Pedro Almodovar's The Skin I Live In, despite its soapy, pulpy surface sheen and audaciously entertaining sci-fi-psychosexual-thriller plot, is not a film to be taken lightly. It's a film that features two sexy leads (Antonio Banderas as Robert is like a nicely aged pinot noir, to put it in the cheesiest way possible; Elena Anaya's Vera is as hypnotic and stunning as she needs to be in this noirish, object-of-desire role). It has a twisty, grandiose story with a setting to match, in the form of a sprawling mansion outfitted with a medical research/surgery lab and an abundance of security cameras. It features a kidnapping, a murder, an involuntary surgery or two, and more than a few startling secrets. In other words, its rather easy to stay on the surface when there's so much going on there.
After my screening, I left the theatre (and Vancouver's The Vogue is a great place to see a movie like this, with the seats vibrating along with the sound system, and ornate wall carvings to see on all sides, if for some reason you can peel your eyes away from the screen) feeling the giddy high of having just seen a supremely entertaining film. Before I rushed off to my next film--and then another after that, and four more the following day, and so on--I more or less slipped The Skin I Live In into the "fun, bizarre, thoroughly good movie" category and proceeded to move on.
I saw a lot of good, and plenty of great movies during my run, but few have stuck the way Skin has. I have still seen the film only the once, and I can't help but come back to it in my mind, again and again, feeling like I missed...well, a lot. One of the only downsides of seeing so many worthwhile films at once is the lack of time they get to sit with you and unfurl themselves into your subconscious, allowing you to form a fully realized opinion of them. In a festival setting, you expect things to be clear-cut masterpieces right away, or you ditch them and start eyeing your schedule for the next potential game-changer. Many films get unfairly judged or overlooked altogether.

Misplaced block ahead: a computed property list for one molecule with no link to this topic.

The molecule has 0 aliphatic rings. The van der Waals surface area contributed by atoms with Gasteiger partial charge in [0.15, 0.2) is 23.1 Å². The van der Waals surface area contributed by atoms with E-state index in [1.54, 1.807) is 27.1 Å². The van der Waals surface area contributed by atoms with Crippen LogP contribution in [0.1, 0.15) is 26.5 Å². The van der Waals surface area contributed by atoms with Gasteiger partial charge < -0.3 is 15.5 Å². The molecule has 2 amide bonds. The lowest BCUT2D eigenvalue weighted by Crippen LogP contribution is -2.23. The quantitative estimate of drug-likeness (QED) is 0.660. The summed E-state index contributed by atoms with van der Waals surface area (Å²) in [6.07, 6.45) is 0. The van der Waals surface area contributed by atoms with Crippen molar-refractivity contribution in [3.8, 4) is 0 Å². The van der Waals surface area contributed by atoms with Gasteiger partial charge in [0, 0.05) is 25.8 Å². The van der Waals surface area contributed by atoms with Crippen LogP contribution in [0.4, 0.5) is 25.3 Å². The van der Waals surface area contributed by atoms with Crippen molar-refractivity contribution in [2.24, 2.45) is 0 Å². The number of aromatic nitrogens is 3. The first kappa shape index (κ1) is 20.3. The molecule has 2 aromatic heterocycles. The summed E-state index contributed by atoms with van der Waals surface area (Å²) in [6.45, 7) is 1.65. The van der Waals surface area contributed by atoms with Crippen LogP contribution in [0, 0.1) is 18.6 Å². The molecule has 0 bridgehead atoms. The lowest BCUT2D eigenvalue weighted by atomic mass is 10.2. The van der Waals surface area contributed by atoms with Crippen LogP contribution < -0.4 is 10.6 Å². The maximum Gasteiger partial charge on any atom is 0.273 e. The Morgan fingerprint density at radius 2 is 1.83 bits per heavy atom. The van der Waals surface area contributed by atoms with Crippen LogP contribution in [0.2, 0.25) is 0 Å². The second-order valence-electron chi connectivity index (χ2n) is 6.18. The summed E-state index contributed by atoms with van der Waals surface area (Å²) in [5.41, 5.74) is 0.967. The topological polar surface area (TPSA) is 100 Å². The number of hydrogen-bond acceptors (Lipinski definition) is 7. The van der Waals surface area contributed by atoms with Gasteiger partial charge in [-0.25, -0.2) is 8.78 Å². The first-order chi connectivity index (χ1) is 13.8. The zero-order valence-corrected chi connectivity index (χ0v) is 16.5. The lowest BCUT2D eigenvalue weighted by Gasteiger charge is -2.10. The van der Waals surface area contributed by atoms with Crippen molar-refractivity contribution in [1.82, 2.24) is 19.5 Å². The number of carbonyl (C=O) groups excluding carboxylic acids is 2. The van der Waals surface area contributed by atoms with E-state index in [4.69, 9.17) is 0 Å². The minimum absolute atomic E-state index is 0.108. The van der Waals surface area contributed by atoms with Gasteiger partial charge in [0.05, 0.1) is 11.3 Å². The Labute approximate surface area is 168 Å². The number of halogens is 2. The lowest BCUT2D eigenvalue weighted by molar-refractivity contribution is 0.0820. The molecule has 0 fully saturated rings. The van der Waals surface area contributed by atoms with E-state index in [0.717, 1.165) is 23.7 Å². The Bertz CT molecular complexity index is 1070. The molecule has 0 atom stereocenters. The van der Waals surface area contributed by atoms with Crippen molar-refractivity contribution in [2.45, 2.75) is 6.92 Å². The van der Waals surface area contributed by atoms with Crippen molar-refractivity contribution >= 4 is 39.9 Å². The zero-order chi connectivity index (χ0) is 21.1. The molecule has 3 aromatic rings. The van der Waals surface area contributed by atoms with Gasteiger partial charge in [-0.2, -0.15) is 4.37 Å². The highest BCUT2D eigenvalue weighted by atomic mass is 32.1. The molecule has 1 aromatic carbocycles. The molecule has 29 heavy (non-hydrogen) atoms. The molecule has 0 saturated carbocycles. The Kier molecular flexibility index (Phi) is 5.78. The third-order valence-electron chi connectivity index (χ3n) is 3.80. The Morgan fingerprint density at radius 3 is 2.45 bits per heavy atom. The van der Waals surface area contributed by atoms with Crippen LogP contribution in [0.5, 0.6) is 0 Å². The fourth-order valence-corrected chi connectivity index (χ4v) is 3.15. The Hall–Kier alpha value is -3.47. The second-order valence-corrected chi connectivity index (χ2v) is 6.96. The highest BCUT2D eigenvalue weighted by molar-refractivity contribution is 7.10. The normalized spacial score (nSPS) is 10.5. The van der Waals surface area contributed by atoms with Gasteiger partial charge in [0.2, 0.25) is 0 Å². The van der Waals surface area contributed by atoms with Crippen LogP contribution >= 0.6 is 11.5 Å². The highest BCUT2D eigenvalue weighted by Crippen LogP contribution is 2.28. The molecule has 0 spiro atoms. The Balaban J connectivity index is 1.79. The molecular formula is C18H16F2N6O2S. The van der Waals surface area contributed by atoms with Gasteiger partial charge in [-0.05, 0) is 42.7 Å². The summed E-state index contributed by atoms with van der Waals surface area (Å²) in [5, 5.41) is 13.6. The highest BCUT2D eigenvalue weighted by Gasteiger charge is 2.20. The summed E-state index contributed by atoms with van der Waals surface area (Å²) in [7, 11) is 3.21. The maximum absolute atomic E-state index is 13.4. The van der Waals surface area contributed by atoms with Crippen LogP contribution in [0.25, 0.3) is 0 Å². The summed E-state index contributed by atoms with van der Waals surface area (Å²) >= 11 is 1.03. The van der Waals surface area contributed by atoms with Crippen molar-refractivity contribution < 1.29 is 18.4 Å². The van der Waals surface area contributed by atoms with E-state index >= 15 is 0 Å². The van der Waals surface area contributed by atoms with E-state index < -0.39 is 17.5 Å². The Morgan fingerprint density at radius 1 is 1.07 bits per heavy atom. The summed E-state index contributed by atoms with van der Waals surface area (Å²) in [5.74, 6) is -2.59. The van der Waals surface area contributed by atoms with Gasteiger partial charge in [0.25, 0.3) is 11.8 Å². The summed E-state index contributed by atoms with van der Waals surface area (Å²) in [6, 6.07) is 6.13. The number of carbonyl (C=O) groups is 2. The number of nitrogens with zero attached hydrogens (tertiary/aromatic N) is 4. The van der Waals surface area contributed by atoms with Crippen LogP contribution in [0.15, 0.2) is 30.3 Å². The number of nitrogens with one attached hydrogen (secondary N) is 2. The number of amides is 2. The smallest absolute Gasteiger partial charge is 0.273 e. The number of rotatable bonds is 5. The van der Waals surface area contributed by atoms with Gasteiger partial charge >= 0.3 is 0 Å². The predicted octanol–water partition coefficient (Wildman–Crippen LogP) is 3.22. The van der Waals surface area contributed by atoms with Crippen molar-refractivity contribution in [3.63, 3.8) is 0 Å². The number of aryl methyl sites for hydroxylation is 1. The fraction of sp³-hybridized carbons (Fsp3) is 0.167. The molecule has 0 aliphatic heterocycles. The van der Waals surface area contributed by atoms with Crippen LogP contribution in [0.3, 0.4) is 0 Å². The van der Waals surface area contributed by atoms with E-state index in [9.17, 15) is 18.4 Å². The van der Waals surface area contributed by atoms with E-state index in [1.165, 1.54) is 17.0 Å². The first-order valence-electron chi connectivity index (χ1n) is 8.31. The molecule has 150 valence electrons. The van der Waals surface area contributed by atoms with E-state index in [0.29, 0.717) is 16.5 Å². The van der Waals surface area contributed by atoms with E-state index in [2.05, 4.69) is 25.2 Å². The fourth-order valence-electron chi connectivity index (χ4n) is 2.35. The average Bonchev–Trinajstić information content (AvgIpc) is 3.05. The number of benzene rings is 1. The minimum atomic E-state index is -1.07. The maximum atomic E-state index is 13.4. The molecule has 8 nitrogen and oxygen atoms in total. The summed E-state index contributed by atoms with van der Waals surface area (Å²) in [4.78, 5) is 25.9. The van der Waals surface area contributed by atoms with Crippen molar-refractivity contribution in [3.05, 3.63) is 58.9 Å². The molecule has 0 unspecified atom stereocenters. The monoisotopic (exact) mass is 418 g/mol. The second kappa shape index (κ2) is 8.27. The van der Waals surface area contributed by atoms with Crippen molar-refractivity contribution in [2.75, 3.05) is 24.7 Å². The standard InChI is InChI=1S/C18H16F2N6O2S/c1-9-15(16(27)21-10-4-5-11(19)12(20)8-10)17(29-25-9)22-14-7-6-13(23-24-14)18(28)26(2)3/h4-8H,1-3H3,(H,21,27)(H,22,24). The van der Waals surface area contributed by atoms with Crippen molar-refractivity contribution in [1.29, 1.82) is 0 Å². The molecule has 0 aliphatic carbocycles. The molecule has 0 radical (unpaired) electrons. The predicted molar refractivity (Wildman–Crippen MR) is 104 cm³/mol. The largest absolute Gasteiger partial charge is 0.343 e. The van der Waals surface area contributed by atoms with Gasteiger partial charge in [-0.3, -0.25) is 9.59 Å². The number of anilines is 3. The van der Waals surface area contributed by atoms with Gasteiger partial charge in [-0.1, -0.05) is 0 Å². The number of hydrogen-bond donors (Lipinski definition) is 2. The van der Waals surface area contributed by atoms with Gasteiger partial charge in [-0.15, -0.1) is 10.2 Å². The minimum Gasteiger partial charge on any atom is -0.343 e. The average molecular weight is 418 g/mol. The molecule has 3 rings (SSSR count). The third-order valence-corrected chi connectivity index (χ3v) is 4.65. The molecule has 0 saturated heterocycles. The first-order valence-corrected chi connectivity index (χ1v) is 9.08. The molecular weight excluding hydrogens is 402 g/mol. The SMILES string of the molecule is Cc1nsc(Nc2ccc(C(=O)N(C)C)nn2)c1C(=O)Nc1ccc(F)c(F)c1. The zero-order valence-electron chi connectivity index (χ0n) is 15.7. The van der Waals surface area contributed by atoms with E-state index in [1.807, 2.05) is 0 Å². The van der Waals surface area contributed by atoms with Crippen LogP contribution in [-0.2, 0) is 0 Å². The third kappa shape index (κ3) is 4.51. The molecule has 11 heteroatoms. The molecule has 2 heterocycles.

All of this is just a long-winded, apologetic way of saying that I have ultimately concluded The Skin I Live In to not only be a great film, but one of my favorites of the year--and something I could easily see growing even higher in my esteem upon rewatches. Almodovar has cleverly constructed an outlandish tale of power abuse, loss of control, and obsession, flirting with and examining real, heavy themes that focus on gender, sexuality, and more broadly the modern human mind--asking to what extent can we convince ourselves that a lie we're living is true? How morally wrong is it to do so?
The film is also beautifully scored, photographed, and acted. Banderas, in particular, shines by playing his mad-scientist billionaire completely straight, without a single hammy moment (okay, maybe that one scene where he brings out the "size-adjustment" tools...). While his motives are decidedly hard to understand, he always feels like a real man, in real pain; Skin never has black and white divisions. Everything is grey, in a dizzyingly confusing way. When the credits roll--after a sure to be oft-quoted final line--there is no sense of emotional satisfaction. This is perhaps the most brilliant, lingering thing about the movie. I'm not trying to be punny when I say Almodovar's latest genuinely gets under your skin, there's just no better way to put it. And I'm sure the film's title was not unintentionally reflective of this.